India too has operationalised its ballistic missisle defence with assistance from Israel in the target acquisition and interception phases using the Prithvi missile (built originally for the surface to surface role) as an air-defence weapon. Initially the system is to be set up to protect Mumbai and Delhi.

The China-Pak collusive effort as seen in the objections raised by China to India’s Agni missiles and by Pakistan against India’s ballistic missile defence and the release of information about two missile tests by Pakistan has to be seen as an attempt at blackmail.

New technology

It is not as if India has not anticipated these developments. From the very conception of its nuclear programme under Dr Homi Bhabha there was always an element of keeping the nation’s option open to go overtly nuclear in a weapons programme since China was actively collaborating with Pakistan to create a foil against India. India never had any illusions about the clandestine China-Pakistan collaboration in matters nuclear.

Given the new developments India will have to reconsider its nuclear options to be able to deal with a situation of saturation bombardment of its anti-ballistic missile batteries as part of Pakistan’s First Use policy.

It should be taken for granted that whatever modernization that is taking place in the Chinese nuclear arsenal it will be transferred to Pakistan to consolidate the hegemony.

That trend is already visible in the MIRV-ing of the Ababeel missile and the undersea launch of the Babur III. It has become increasingly clear that the Chinese have opted for saturation bombardment.

In keeping with this trend it has also qualified its No First Use to a Launch-On-Warning posture where massive retaliation would be automatic in the face of incoming missiles.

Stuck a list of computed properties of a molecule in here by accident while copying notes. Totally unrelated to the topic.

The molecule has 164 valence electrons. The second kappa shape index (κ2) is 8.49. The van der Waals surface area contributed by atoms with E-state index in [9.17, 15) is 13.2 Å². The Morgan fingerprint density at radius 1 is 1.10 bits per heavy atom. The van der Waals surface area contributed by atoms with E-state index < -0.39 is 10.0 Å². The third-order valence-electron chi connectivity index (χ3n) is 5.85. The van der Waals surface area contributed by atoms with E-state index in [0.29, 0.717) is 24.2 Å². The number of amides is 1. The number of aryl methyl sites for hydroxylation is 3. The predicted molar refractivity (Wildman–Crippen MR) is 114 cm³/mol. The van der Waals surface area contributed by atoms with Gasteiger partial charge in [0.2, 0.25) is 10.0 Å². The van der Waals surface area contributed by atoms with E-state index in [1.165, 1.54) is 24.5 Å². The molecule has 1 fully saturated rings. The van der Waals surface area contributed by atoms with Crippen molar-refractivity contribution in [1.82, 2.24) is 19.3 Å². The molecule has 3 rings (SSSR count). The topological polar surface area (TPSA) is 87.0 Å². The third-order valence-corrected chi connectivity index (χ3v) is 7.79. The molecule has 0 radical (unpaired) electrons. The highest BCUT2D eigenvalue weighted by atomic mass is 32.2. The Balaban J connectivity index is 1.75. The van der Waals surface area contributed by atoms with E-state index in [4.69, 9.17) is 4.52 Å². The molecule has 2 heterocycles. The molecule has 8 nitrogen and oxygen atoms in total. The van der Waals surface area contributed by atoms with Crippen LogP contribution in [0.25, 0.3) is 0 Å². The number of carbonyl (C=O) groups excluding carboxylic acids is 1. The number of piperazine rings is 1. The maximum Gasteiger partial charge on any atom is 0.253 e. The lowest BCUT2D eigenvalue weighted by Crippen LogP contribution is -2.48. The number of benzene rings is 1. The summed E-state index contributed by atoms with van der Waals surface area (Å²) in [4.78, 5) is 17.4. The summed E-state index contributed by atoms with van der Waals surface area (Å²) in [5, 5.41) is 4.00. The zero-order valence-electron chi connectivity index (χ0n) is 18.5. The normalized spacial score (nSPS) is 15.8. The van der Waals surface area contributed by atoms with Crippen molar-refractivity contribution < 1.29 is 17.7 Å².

Since India has a No-First-Use but Massive Retaliation policy, the Chinese have had no cause for worry from this source.

However, in the case of Pakistan which has a First Use policy India needs to be extra wary. To be able to ensure that Pakistan does not indulge in a nuclear adventure India should consider the possibility of emulating the Chinese policy of Launch-On-Warning vis-à-vis Pakistan.

Given the drift of Pakistani pronouncements over the years India should not allow itself to be targeted within the First Use policy of Rawalpindi military headquarters (deliberately differentiating from the civil political dispensation that is supposed to reside in Islamabad).

India must find an opportunity to tell Pakistan that any missile fired in India’s direction from locations inside Pakistan and Pakistan-occupied Kashmir will be deemed to be a nuclear-tipped missile and would be dealt with according to Launch-On-Warning procedures.

Collaterally, it will also have a salutary effect on Beijing which would be confronted by the dilemma of losing large chunks of its empire-by-extension in Pakistan and the vast investments both civil and military it has made in that country to prop it up as a proxy against India.

Given its rather slim strategic depth, the whole of Punjab would be lost in the very first salvo. That should, hopefully, induce some sanity among both politicians and military brass (which has the finger on the nuclear trigger).

It is unthinkable that India has not considered the conversion of its ballistic missiles to the MIRV configuration. Given the far-sighted nature of its nuclear program this would be an integral part of the project. If it can be MARVed so much the better.

Given its achievements in the space technology segment India has the capability of dispersion of multiple satellites into space orbit. This can be refined and adapted to the MIRV requirement.